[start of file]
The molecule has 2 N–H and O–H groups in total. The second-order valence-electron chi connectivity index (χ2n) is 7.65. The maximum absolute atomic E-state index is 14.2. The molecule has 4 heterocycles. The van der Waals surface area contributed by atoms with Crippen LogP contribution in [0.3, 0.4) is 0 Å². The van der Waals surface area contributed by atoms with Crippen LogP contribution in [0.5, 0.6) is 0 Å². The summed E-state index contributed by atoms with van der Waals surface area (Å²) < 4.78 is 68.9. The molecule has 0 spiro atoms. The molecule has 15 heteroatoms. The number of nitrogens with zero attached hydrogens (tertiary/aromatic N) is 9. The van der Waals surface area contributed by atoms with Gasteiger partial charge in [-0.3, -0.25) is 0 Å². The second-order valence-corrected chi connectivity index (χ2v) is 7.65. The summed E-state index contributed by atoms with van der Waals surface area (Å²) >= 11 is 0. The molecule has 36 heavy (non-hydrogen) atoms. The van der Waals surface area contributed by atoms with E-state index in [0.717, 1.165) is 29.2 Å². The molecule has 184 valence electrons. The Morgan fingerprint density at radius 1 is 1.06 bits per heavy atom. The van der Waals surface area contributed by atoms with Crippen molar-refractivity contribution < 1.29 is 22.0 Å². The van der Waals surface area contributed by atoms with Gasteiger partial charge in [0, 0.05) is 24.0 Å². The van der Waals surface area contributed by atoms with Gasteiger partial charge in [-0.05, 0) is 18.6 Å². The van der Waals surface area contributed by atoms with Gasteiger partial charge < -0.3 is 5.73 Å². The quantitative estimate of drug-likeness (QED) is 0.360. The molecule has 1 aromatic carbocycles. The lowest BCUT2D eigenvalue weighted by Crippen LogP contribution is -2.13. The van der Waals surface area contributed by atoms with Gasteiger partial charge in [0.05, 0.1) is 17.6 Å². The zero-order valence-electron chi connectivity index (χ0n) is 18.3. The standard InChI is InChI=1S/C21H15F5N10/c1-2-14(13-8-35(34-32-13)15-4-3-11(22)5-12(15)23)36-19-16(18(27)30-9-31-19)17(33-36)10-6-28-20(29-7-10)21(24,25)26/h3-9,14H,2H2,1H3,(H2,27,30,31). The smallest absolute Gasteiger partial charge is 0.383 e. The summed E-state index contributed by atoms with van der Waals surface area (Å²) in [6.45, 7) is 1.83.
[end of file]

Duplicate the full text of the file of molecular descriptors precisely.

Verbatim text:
The molecule has 2 N–H and O–H groups in total. The second-order valence-electron chi connectivity index (χ2n) is 7.65. The maximum absolute atomic E-state index is 14.2. The molecule has 4 heterocycles. The van der Waals surface area contributed by atoms with Crippen LogP contribution in [0.3, 0.4) is 0 Å². The van der Waals surface area contributed by atoms with Crippen LogP contribution in [0.5, 0.6) is 0 Å². The summed E-state index contributed by atoms with van der Waals surface area (Å²) < 4.78 is 68.9. The molecule has 0 spiro atoms. The molecule has 15 heteroatoms. The number of nitrogens with zero attached hydrogens (tertiary/aromatic N) is 9. The van der Waals surface area contributed by atoms with Gasteiger partial charge in [-0.3, -0.25) is 0 Å². The second-order valence-corrected chi connectivity index (χ2v) is 7.65. The summed E-state index contributed by atoms with van der Waals surface area (Å²) >= 11 is 0. The molecule has 36 heavy (non-hydrogen) atoms. The van der Waals surface area contributed by atoms with E-state index in [0.717, 1.165) is 29.2 Å². The molecule has 184 valence electrons. The Morgan fingerprint density at radius 1 is 1.06 bits per heavy atom. The van der Waals surface area contributed by atoms with Crippen molar-refractivity contribution < 1.29 is 22.0 Å². The van der Waals surface area contributed by atoms with Gasteiger partial charge in [0, 0.05) is 24.0 Å². The van der Waals surface area contributed by atoms with Gasteiger partial charge in [-0.05, 0) is 18.6 Å². The van der Waals surface area contributed by atoms with Gasteiger partial charge < -0.3 is 5.73 Å². The quantitative estimate of drug-likeness (QED) is 0.360. The molecule has 1 aromatic carbocycles. The lowest BCUT2D eigenvalue weighted by Crippen LogP contribution is -2.13. The van der Waals surface area contributed by atoms with Gasteiger partial charge in [0.05, 0.1) is 17.6 Å². The zero-order valence-electron chi connectivity index (χ0n) is 18.3. The standard InChI is InChI=1S/C21H15F5N10/c1-2-14(13-8-35(34-32-13)15-4-3-11(22)5-12(15)23)36-19-16(18(27)30-9-31-19)17(33-36)10-6-28-20(29-7-10)21(24,25)26/h3-9,14H,2H2,1H3,(H2,27,30,31). The smallest absolute Gasteiger partial charge is 0.383 e. The summed E-state index contributed by atoms with van der Waals surface area (Å²) in [6.45, 7) is 1.83.